(Exhibit 7 shows one version of price segmentation as defined by a leading industry analyst. ) The trend was worldwide. Even in Old World wine countries where total demand was in decline, consumption of premium wine kept rising. Despite government subsidies, per capita consumption of basic wine in the EU fell from 31 liters in 1985 to 18 liters in 2005, while demand for quality wine increased from 10 liters to 15 liters. In that same 20 year period, jug wine sales in the United States declined from 800 million to 600 million liters, while consumption of premium wines increased from 150 million to 600 million liters.

With the shift to quality, a greater fashion element began to influence demand. The decline in importance of working families’ daily consumption of locally produced table wine was offset by upscale urban consumers who chose bottles on the basis of grape variety, vintage, source — and increasingly fashion. The 1980s’ emphasis on lighter foods led to an increase in demand for white 6 Global Wine War 2009: New World versus Old 910-405 wines, making white wine spritzers (wine with soda water) a fashionable drink in the United States market.

By the late 1980s, white wine represented over 75% of U. S. sales. This all changed following the 1991 publication of a medical report identifying red-wine as a partial explanation of the “French paradox”— low rates of heart disease in a population well known for its love of rich food. Featured on the U. S. television show 60 Minutes, the report soon led to an increase in demand, with red wine’s market share growing from 27% in 1991 to 43% five years later. Even within this broad trend of red versus white preference, the demand for different grape varieties also moved with fashion.

During the white wine boom, chardonnay was the grape of choice, but by the late 1990s, Pinot Gris and Sauvignon Blanc were emerging white wine fashion favorites. In red wine, a love affair with Cabernet Sauvignon was followed by a mini-boom for Merlot, which in turn was succeeded by a demand spike for Pinot Noir. Such swings in fashion posed a problem for growers. Although vines had a productive life of 60 to 70 years, they typically took 3 to 4 years to produce their first harvest, 5 to 7 years to reach full productive capacity, and 35 years to produce top quality grapes.

But New World wine regions had the capacity and the regulatory freedom to plant new varieties in new vineyards and could respond. For example, in the 1990s, the California acreage planted with chardonnay increased 36%, and merlot plantings increased 31%. As these various demand trends continued, the rankings of the world’s top wine companies underwent radical change. Despite their relative newness and the comparative smallness of their home markets, New World companies took nine slots in a list of the world’s top 15 wine companies, a list previously dominated by Old World companies.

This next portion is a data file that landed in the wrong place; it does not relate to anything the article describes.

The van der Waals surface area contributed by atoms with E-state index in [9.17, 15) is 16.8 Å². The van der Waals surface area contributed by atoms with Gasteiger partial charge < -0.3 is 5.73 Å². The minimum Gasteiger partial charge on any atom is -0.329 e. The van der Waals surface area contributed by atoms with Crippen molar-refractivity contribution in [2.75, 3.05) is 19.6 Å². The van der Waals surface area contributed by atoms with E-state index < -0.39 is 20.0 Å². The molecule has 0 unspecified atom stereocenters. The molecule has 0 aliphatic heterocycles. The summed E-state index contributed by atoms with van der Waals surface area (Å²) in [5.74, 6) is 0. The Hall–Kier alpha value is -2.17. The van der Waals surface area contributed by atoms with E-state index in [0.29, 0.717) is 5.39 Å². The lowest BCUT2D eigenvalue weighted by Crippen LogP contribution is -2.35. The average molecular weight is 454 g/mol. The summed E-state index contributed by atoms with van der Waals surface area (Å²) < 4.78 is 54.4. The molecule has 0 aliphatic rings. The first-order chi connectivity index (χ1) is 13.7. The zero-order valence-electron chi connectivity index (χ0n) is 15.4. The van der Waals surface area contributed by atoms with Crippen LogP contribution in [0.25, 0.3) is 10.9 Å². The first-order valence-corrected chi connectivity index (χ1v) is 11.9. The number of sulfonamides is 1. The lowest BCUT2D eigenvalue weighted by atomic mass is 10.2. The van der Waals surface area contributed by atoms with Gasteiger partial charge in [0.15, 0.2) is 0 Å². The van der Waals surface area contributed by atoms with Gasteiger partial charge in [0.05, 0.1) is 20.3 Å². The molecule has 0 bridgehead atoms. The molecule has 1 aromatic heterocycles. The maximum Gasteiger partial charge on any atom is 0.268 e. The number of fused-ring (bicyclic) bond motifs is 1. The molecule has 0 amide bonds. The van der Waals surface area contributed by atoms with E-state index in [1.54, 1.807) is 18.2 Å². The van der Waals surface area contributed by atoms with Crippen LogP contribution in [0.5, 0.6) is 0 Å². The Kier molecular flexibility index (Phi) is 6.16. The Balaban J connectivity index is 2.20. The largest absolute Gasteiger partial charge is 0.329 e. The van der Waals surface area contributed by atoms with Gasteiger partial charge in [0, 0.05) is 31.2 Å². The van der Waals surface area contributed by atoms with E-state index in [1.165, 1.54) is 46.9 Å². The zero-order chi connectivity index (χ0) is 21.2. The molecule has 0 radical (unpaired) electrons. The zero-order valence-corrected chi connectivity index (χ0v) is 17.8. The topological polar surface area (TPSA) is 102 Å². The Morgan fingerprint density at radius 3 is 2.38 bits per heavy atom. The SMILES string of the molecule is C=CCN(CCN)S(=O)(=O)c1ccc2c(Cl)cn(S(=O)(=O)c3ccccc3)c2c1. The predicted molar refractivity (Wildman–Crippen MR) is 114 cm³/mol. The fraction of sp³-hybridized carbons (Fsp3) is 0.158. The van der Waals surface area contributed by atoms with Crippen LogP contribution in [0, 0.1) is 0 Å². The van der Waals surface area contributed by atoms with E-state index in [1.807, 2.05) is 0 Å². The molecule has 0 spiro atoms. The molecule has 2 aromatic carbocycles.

(See Exhibit 8 for the listing). Increasing Distribution Power Because marketing had typically been handled by their negociants, most Old World producers were still isolated from such fast-changing consumer tastes and market trends—particularly when they occurred in distant export markets. Equally problematic was their lack of understanding of the rapidly concentrating retail channels. In contrast, because most large New World wine companies controlled their distribution chain from the vineyard to the retailer, they were able to sense changes in consumer preferences and respond to shifts in distribution channels.

Furthermore, the New World companies were able to capture even more economic advantage by him and reducing handling stages, holding less inventory, and capturing the intermediaries’ markup. Even the transportation economics that once favored European suppliers’ proximity to the huge United Kingdom market changed. As trucking costs rose, container-ship rates fell, making the cost of shipping wine from Australia to the UK about the same as trucking it from the south of France. Size also gave New World companies bargaining power in the sophisticated negotiations that a concentrated retail sector now demanded.

For example, following the huge wine surpluses flooding the market in the early 2000s, Australian producers used their cost advantage to drive prices lower. But equally important in the battle for volume sales was their ability to respond to retailers’ need for a consistent supply of strong brands at a good price/quality ratio. 9 In the face of this head-on competitive challenge, the French tried to defend their position through frequent promotions. 10 But they were hampered by their lack of consumer knowledge and marketing skills.

The Old World suppliers’ problems became clear from their dealings with Tesco, the world’s largest wine retailer with wine sales of ? 1. 5 billion in 2007. To maximize sales, Tesco emphasized that it wanted to work with creative suppliers. “Don’t just bring the deals, bring me innovation,” said Dan 7 910-405 Global Wine War 2009: New World versus Old Jago, Tesco’s Wine, Beer, and Spirits division head. “If you want your prices to rise, you have to persuade customers why they should pay more. “11 While a handful of icon brands prospered at the top of the market based on